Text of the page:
As this Editor’s Letter is being written, there are just 99 days to go to the launch of the euro, the single European currency – just 99 days to the start of the single most important economic event to hit Europe since the war. Which is all the more reason why the level of debate currently taking place in the UK appears to us to be so distressingly juvenile. With less than four months to go, the government has only now dared launch a business advice campaign on television to make sure that industry has some idea what it’s all about. Hague’s Tories, meanwhile, tie themselves in knots wondering whether a refusal to take part in the euro for the foreseeable future leaves them with the right political combination of grass-root support and escape route options. Meanwhile, the CBI seems unsure whether its own members support the leadership’s pro-euro stance – while the Business for Sterling group looks on with glee. Today, the tabloids are screaming that eurocash will not carry the Queen’s portrait – conveniently forgetting that Her Majesty’s image does not appear on Scotland’s banknotes, either. Yet not one of these organisations appears to have fully grasped what the euro is capable of doing: in its electronic form (which is all we’ll have until 2002) the euro can and probably will live side-by-side with sterling, effectively turning the UK into a dual-currency country. More likely than not, such a twin currency regime will not be a sham: sterling is strong enough to co-exist with the euro in a commercial environment; Britain will not be turned into a kind of Mexican border town that gratefully accepts the gringos’ cash while using the domestic currency to line the bird cage. This prospect carries huge implications for business management, budgeting, debt and equity finance, marketing, purchasing, staff training and currency hedging (forex hedging a sale to Sunderland?), and they start in 99 days. Politicians – professional and amateur, alike – can debate whether or not Britain should go into the euro. But in the meantime, British industry must prepare for the euro coming into Britain.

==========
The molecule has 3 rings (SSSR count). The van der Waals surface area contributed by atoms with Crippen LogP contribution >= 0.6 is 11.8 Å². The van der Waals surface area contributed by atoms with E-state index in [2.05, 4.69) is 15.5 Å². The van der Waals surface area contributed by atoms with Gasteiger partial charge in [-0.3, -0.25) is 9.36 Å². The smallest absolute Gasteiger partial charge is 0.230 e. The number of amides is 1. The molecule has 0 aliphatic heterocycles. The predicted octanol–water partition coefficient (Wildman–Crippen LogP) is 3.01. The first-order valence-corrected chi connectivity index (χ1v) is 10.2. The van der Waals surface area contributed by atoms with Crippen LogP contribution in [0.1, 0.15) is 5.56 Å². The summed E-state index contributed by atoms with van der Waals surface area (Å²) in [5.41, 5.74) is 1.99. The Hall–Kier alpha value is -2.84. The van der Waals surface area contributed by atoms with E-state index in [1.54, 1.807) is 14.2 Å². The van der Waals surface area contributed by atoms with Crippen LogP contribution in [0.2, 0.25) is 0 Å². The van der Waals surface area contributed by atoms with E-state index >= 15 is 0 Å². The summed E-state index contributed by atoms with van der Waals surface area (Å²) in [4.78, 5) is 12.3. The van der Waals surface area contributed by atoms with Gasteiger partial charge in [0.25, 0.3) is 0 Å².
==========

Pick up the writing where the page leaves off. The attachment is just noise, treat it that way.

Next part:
View our archived webinar, including Oracle and a host of ‘Fast Data’ experts, to discover how financial professionals can help create a Fast Data business
Reinmoeller, professor of strategic management at Cranfield School of Management, has proposed an Eight Actions Model to help organisations increase margin and perform ahead of market expectations
When thinking about Iran as a potential market it’s important to go in with open eyes. This means being aware of some of the myths as well as being clear on the challenges
Third of UK companies with defined benefit pensions schemes are paying out more from their scheme in pensions than is being received in contributions